Teachings for Life from the Great Lithuanian Rabbis
By Berel Wein and Warren Goldstein
Maggid Books, 2012, 215 pages
Reviewed by Israel Drazin - March 19, 2013
Two Orthodox rabbis, Wein the founder and director of Destiny Foundation, and Goldstein the Chief Rabbi of South Africa, joined together to offer nine essays about rabbis who lived in Lithuania and taught a people-oriented version of Judaism. Rabbi Wine wrote three of the essays and focused on the history of the country, the Jews in it, and their problems. He also wrote the appendix "Historical Context." Rabbi Goldstein’s six essays focused on the Lithuanian rabbis’ worldview and their teachings. Wine sometimes touched upon the teachings and Goldstein upon history.
Jews arrived in Lithuania in the fourteenth century escaping from pogroms in Germany and Central Europe. By the nineteenth century, Jews were the largest national minority in this strongly Roman Catholic county. By 1920, they had a representative in the Lithuanian parliament, but remained a distinct and unassimilated minority, and by 1939, they numbered about 300,000. Jews were different. Many Lithuanians were unlettered, lived a coarse life, and had many alcoholics and anti-Semites. The Jews could boast of great scholars, including Vilna Gaon and Israel Salant.
Wein writes that pleasantness is one of the central teachings of these rabbis. "The key to pleasantness, and hence to justice and fairness in life, is judging one’s own behavior in the light of how it affects others." He points out that "the Lithuanian rabbinic leadership was almost totally wiped out in the Holocaust. Because of this, those who embodied this idea of pleasantness and its value system – and had been in the forefront of its dissemination in the wider Jewish world – virtually disappeared from the Jewish scene."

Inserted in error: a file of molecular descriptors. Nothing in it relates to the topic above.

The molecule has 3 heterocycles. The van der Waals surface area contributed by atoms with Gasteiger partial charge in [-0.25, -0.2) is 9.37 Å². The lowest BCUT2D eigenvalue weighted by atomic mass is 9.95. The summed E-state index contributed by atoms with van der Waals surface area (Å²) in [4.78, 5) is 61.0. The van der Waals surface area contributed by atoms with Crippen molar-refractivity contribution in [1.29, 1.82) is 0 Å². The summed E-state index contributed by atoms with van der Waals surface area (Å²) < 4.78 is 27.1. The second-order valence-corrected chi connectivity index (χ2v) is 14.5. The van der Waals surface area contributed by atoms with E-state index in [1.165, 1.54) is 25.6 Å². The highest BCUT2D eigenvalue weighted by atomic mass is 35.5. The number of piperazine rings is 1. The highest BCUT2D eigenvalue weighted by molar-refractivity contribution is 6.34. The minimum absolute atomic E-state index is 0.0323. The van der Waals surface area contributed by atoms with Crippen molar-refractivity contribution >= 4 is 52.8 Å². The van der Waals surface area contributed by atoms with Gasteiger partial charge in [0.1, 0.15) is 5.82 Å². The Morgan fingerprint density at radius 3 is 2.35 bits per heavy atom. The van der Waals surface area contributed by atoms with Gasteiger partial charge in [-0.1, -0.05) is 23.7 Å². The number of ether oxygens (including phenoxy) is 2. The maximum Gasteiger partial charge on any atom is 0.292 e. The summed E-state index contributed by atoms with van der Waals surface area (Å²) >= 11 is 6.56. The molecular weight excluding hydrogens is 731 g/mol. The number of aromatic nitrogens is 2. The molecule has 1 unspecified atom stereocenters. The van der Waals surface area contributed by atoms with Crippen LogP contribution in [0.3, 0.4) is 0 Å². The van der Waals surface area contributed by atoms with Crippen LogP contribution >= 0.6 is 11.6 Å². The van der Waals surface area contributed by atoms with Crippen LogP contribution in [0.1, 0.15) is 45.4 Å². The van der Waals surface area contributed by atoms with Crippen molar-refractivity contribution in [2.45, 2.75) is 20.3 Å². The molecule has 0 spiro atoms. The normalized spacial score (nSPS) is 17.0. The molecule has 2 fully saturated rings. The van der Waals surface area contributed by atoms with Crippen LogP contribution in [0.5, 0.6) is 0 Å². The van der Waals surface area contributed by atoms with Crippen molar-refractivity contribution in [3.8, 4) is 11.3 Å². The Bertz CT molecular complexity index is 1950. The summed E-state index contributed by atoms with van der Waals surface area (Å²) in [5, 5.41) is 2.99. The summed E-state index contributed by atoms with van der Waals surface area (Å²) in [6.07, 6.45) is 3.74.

Goldstein gives details of this teaching. The rabbis taught Jews are required to develop this type of behavior "the most important Torah objective," this behavior comes before Torah, and many of its teachings are in the Torah itself. Proper behavior, for example, includes treating all people, Jews and non-Jews, properly, in all ways, including financial dealings.
Some Lithuanian rabbis escaped the Holocaust and established schools of learning, Yeshivot, in Israel and America. Wine concludes the book by writing: "Lithuanian Jewry is no more – but even in its death, just as it was in its life – its influence, disproportionate to its numbers and social power, remains a beacon of Torah light and instruction for all who seek it."